Thursday, May 12, 2016
Neil Gaiman: Dream Dangerously is one of the best films of 2016
(This is) your best film
It may very well be one of the best films of 2016
When the film was done I emailed him again to say essentially the exact same thing adding that it one of the finest films on creation that I'd ever seen.
I then tweeted that sentiment to the world.
Now I know some of you are going to be saying, "Hey, it's just Steve going overboard on a film" or you're wondering if I'm just trying to to get in good with Mr Meaney. But I assure you that is not the case. It has nothing to do with anything, not even the fact that Unseen contributor Randi Mason is in the film influenced my feelings.
I said that DREAM DANGEROUSLY is great film because it is.
DREAM DANGEROUSLY is nominally the story of Neil Gaiman going on his final large scale book tour. No longer will he be traveling from city to city signing for everyone and on everything put before him. At the end of the months long tour he would be retreating to his home to do the one thing he's always loved to and and always wanted to do, which is "make shit up"
Over the course of the film Neil talks about his life, his work and most interestingly writing. It is not a be all and end all documentary on his life and work (many events are left out, numerous collaborators are not in the film), rather its a peak inside the head and the heart of the man who had delighted and moved millions of people across the globe. Its also a glorious look at how and why we create including the wonderful explanation of the reason "because I have to" that you'll ever see.
Okay, time to come clean. I am not what you would call a fan of Neil Gaiman. I am not one of the "Thingies" as some the first fans called themselves. With Neil I was on the outside looking in, but always aware of what was going on with him and his fandom because of my relationship with Randi. While I have been with Randi when she's seen Neil , I have not ever actually met the man, though I did get his autograph once when I pushed a New York Film Festival Program in front of him at the premiere of PRINCESS MONONOKE. I do not live and die with Neil which is why when I tell you that this film is incredible you should believe me, I have no stake in liking it.
And I really do like it, and then some.
There are a couple of things that I love about the film.
First the film seems to get the real Neil Gaiman, or at least the one I've seen over the years and the one that I've heard about in stories from the people I've talked to who have hung out with him. This is the guy who loves his fans, it witty and funny, and does what he has to do. I love that we get a sense of the man outside of the limelight, not so much directly, rather in the things that are mentioned in passing or stories that are related. No we don't delve into his whole life, we don't meet his kids for example, but we see enough to get a sense of the man away from the cameras.
The other thing I love is that we get a sense of the artist dying to create. Neil explains how and why he writes. We get glimpses into why and how stories came about and why he has always trekked toward the mountain of being a writer instead of taking a safe job. His frequent recounting of writing "because he has to" isn't just words, there is something more, and you feel it in his words. In conversations with people around him, at the signing table, or even with the film crew Neil talks about writing as if it were (and if you write you know it is) a sensual thing. He talks about writing by hand, of using different pens and ink colors so he knows how much he does each day. People talk about him being at parties talking up storms only to disappear for a bit to some corner to get some stray thought down. If you write because you have to you know that's how the best stuff comes- out of nowhere and at the odd moment. You must write it down or get it lost. Neil's conversations really let us feel that.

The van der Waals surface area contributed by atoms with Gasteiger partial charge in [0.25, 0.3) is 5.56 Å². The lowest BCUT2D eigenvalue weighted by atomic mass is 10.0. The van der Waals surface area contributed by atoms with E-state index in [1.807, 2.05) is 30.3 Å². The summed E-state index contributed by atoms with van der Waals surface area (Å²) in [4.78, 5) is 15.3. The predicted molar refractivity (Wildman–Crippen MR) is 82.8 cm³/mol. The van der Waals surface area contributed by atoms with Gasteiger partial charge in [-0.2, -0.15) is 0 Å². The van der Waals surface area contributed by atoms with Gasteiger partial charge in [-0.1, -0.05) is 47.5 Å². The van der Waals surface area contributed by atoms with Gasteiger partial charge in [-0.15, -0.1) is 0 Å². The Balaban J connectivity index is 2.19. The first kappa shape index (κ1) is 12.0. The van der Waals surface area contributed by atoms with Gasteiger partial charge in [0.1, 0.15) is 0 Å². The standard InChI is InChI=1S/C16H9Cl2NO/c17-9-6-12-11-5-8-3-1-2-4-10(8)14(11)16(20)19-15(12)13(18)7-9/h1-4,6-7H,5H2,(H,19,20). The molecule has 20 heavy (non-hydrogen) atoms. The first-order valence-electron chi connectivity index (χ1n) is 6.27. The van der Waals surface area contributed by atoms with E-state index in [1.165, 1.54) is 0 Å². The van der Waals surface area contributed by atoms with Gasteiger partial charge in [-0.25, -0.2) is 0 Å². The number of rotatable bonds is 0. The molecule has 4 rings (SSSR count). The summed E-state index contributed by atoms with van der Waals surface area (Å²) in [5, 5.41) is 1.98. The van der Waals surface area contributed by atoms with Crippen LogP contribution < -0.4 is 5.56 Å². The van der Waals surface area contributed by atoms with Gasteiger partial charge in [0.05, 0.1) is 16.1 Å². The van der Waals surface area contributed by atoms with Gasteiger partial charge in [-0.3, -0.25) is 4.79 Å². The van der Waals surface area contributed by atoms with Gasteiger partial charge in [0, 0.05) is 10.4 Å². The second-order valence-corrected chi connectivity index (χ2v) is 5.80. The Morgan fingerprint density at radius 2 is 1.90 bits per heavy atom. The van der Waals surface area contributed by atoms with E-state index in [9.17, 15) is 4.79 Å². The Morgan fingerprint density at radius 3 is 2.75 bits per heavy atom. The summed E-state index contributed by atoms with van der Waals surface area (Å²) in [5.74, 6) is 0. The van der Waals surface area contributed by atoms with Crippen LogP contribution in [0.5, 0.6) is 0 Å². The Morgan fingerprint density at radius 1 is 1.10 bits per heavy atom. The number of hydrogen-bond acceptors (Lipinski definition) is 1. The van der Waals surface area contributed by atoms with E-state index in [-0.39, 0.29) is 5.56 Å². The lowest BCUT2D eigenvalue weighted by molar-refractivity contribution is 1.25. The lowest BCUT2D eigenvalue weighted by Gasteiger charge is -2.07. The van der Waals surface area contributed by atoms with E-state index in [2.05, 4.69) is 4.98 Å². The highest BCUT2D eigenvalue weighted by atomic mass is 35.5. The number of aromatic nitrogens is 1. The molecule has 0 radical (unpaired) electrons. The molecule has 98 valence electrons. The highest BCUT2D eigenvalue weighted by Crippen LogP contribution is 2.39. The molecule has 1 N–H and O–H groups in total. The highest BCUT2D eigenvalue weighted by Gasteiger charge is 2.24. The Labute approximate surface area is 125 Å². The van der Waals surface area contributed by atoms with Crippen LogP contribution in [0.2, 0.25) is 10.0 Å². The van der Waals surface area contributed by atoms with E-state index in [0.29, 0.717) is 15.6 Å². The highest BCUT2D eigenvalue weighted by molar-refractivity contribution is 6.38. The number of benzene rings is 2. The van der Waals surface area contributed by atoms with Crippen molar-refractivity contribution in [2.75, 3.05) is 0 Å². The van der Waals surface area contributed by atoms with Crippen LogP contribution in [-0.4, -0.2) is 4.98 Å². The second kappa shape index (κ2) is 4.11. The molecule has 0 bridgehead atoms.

I can't praise director Patrick Meaney enough as to how over the course of the film and its conversations and it's small moments that we see are allowed to see into Neil Gaiman's heart of heart and the place where all the words and magic comes from. Meaney managed somehow to get all the right bits and stitch them together, not into a monster but something beautiful.
Ultimately this is a film about creation. It about how one writes, how stories are created and how Neil Gaiman became Neil Gaiman. It is a film that feels like a Neil Gaiman story.
For me the way the film goes about showing Neil goes about being himself and creating his stories resonated in me. Its a film that I want to how to my friends and yes this is a good portrait of Neil Gaiman, but at the same time if you ever want to know why I do what I do- why I write or why anyone does anything- this will explain it.
As with films I love I am in awe of this film. Here is a film that explained to me why Neil Gaiman has the fans he does while at the same time transcending its subject of a well known author to become something beautifully which explains why we create, This is a film for anyone anywhere who has ever been driven to make good art for whatever reason.
Hands down one of the best films on the act of writing/creating you will ever see. This is one of the best cinematic biographies you'll ever see and one of the very best films of 2016.
Look for the film to premiere in the next couple of months (I will post details here at Unseen). Also look for an interview with director Patrick Meaney as soon as I finish typing up the questions not to mention another less personal pass by the film.